I have been thinking about C. G. Jung’s typological work again, in part because I have been thinking about the opening of a personal magical practice, about what constitutes the healthy openign for a person. Reflection on such beginnings provide insight into the present situation they made possible, and they also provide possible insight for those who are at the beginning, so it seems like good blogging material.
For the brief life of this blog, I have rigorously managed my drafts folder. I kept one post full of post fuel and a few posts in process. If a post was in process for more than a few days, I trashed it. Maybe I bounced some part of it back into post fuel, maybe I didn’t.
My partner has had a copy of Alison Butler’s Victorian Occultism and the Making of Modern Magic: Invoking Tradition lying about the place for a few weeks. I’ve cracked it open and start reading at random; so far, it has always been interesting. Besides thinking that the book would have sounded sexier had the title and subtitle been transposed, it is pretty much all I could ask for from a scholarly book on the matter. It embeds the Golden Dawn in a broader historical horizon and it does so with frequent appeal to biographical detail.
Back in my first year or so of graduate school, I attended a lecture on the importance of writing in mysticism. I wish I could remember the name of the woman, but it escapes me. I carried a copy of it around with me through a few moves, but there have been just one or two many sharp turns in my life since then; it fell off the proverbial truck.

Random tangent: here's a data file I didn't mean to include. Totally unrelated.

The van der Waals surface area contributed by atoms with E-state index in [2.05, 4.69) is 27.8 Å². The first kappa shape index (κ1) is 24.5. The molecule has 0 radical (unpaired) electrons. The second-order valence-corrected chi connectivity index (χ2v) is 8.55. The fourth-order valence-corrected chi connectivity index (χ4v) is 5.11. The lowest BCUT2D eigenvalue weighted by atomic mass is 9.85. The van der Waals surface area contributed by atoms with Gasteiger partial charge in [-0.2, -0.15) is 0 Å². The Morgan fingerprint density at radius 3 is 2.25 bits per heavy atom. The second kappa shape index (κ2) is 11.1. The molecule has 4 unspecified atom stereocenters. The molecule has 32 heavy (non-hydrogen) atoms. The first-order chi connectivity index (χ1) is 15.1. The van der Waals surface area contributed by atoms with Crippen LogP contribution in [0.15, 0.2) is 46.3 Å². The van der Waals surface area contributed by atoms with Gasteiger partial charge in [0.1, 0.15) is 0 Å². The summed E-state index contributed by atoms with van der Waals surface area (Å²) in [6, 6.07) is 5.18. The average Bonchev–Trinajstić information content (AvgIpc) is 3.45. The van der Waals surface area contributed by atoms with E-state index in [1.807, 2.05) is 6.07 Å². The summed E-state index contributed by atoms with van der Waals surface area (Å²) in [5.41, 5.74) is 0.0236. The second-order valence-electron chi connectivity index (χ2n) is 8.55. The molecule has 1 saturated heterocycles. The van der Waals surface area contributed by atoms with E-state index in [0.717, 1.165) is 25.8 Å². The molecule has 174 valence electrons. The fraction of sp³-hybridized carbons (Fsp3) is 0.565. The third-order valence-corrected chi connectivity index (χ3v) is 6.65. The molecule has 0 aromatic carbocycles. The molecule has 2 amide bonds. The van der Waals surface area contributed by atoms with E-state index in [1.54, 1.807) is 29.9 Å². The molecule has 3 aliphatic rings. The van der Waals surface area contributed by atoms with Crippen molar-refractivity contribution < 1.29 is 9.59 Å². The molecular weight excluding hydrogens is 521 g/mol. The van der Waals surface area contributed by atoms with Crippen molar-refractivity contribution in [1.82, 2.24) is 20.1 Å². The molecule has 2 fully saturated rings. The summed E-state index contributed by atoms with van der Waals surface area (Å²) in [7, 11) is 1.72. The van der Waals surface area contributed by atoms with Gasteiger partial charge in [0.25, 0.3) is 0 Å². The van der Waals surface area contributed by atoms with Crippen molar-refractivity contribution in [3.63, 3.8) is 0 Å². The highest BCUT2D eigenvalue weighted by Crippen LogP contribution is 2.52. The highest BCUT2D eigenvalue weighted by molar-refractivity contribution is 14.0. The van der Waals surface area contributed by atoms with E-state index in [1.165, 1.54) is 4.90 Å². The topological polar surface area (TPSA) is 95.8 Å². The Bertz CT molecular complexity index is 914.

It was the late 1990s and she had come of age reading Derrida and De Man, but beneath the veneer of deconstruction there was an astounding core: for a group convinced of the ineffability and transcendence of the divine, mystics were obsessed with writing about it. It’s almost compulsive. Rather than a via negativa that opens to a pleroma, what if it only ever opens to a threatening negativa, which it is the work of writing to obscure?
I want to keep talking about my spiritual practice in this post. The last post focused on the practice itself, but now I want to focus on the individual undertaking the practice. From this perspective, the emphasis shifts toward an appreciation of spiritual disposition. The practices described in the previous post really only become fully intelligible when you realize that they are directed at realizing a kernel of possibilities contained within the singular individual, in this case me. These possibilities are specific to me and my life and so the more clearly I identify them, the better I am able to activate them.